Welcome to the middle of the season, that joyous time of year to be a dirt racing fanatic. School’s out soon, there’ll be a race every night of the week across the country. It’s a great time of year. Just typing this paragraph has made me pine for a hamburger, a beer….and a race on a hot summer night. Seriously if someone could give me just all of those things, I’d be a happy camper and I wouldn’t have a thing to complain about!
And now that we’ve approached this point of the season, you can hear the voices in the stands, and see the rhetoric sprawled out across almost every message board to varying degrees….Where are the cars?
“It’s the economy!”, “It’s the rules!” , “Too many divisions!” are the popular answers most of the time with a good deal of “Enforce the rules!”, “Purses need raised” and “Too many tracks!” thrown in for good measure, into a debate that we see every year across many forms of media. Everyone seems to have an answer too.
And those who think they’ve put their finger on it might just be onto something with the aforementioned explanations, especially the rules, enforcement, too many divisions arguments.
Here’s the thing, those issues can be cyclical and have been issues for years. Car counts dip and grow and dip again. We’ve all seen tracks and sanctions throw re-active answers to decreasing car counts, and for the most part, that’s what they are, re-active and short-lived hence we go through another round of asking “Where are the cars?”
I don’t claim to have any better answer than the next person either. The economy has gone through massive recessions in the 70’s, 90’s and just a couple of years ago, and drivers still fielded teams. And let’s face it, if tracks start throwing money into purse bumps in an attempt to draw cars, there’ll be less places for what cars there are to race. And it’s not like the concept of purse bumping even worked in the short term, sometimes it even keeps some cars away.
I cringe at the thought some people present, that tracks make money hand over fist. They act like tracks have never once endured a cost increase. First of all taxes, mortgages, insurance, food cost and other ancillary expenses have seen sharp price increases and the general public still pays the same ticket price it has been paying for years.
It’s not a time to panic though. Special events still draw decent amounts in many places, and although area racing programs look a little bit lighter this year, you have to remember that we haven’t seen the best weather of the season yet and there’s still 2/3 of the season to go for some guys to get their stuff out.
However, in all the above explanations about where the cars have gone, one explanation hasn’t been mentioned yet. I’m not saying it’s a cure all, it won’t help counts this week, month or year.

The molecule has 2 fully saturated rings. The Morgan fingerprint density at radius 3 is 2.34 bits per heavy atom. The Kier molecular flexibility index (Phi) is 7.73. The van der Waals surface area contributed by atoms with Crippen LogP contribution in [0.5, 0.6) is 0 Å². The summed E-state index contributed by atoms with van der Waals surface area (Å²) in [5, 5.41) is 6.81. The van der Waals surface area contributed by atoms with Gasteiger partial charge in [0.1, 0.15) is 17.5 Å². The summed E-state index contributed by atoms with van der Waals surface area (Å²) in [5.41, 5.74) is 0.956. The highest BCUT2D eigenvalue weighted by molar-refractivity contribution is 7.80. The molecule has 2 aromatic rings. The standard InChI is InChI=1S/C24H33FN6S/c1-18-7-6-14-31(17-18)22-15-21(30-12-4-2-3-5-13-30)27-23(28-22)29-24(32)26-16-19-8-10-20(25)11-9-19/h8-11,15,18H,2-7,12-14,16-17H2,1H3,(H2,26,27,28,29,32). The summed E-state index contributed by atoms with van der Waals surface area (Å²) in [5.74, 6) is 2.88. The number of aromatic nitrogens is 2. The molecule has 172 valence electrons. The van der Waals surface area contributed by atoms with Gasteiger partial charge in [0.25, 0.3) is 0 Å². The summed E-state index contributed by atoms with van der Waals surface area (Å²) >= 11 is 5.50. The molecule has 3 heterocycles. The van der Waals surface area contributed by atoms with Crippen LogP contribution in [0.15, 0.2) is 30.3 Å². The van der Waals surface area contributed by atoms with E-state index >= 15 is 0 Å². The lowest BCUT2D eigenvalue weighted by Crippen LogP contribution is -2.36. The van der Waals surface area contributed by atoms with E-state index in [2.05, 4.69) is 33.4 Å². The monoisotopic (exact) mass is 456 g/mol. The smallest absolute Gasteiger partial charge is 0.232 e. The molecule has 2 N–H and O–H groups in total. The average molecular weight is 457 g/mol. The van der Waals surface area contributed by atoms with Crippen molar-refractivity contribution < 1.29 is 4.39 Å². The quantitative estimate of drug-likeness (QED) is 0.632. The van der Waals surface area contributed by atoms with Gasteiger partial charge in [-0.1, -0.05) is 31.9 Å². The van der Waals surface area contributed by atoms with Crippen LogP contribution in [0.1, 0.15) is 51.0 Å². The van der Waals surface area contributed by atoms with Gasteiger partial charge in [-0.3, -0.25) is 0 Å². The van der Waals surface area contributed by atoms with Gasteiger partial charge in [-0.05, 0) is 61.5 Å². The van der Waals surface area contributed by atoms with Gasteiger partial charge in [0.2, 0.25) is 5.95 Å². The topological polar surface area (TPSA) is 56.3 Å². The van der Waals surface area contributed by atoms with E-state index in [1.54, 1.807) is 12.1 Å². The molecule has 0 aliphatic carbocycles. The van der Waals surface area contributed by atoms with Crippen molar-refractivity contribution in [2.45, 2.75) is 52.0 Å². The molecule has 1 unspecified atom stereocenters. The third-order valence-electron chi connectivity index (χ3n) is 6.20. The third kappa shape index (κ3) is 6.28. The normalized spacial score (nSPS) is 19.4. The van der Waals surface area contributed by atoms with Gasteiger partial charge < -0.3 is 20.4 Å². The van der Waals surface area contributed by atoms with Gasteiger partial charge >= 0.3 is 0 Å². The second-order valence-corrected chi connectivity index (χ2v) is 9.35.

Perhaps, and I know this is a reach, but perhaps it is a simple fact that more drivers are hanging it up and selling off their operation out of the area, and fewer prospective drivers are replacing them.
That’s simple, easy, and as good an explanation as their might be. More cars are going away, and there’s not enough young people that care to start racing.
Why don’t more young people race? That’s a good question and I’m not sure enough people involved in dirt racing promotion have done due diligence in investigating why. I’m sure they’re aware. I’m sure they see the gradual dissipation of their fields. They know 3-4 guys are putting their operations up for sale in the next year or two in any particular division and probably only 1-2 guys will fill the gap.
Many promoters survive on a week to week mentality, it’s how they stay in business, but it doesn’t leave time to do proper marketing research. Not when you’re placing a food order one minute, on the grader the next, or replacing boards in the stands or any other mundane task after that. But it needs to be addressed at some point. It’s time to for once, take a pro-active step.
Let’s face it, we’re not converting young dirt fans to racers. And why that is can be for another article. But in the meantime, we need to find out why, and how to change that. Is it that there’s less young people in the stands to get interested? And of the one’s that are in the stands, fewer and fewer of them seem interested in racing something.
Do the stands at your track look like a smattering of grandparents, and older families of drivers and crew members? I’m not sure that most promoters have ever undertaken extensive customer research about the dynamics of their crowd. They couldn’t tell you how many of what kind of fan exist in their bleachers. Nor have many talked with promoters at successful facilities to see what they do to attract a younger audience.
But in dirt racing the adage “The strong will survive” is completely spot on! The facilities that take the proactive step of giving a hard, honest evaluation of where they are in how well do they pull in the younger crowd and what they need to do to get better. Those are the places you know will survive, they’re a step ahead and it’s a big one.
It’s not just an investment in future crowds, it’s an investment in future drivers. Like I said, it’s not panic time, but it is time to start getting our youth involved in the sport, and keeping them involved.
In the meantime, get to the track, get there as often as you can, and bring a kid or two, or a person that’s never been before. It’s simple, invite that neighbor when you see him out mowing the grass and say “hey, wanna check out some races this weekend?”
If as a sport we start paying more attention now, we can help alleviate the “where’s the cars” issue for years to come and add some layers to our foundation.
Now then, about that hamburger, beer and races tomorrow…..
Stay DIRTY folks!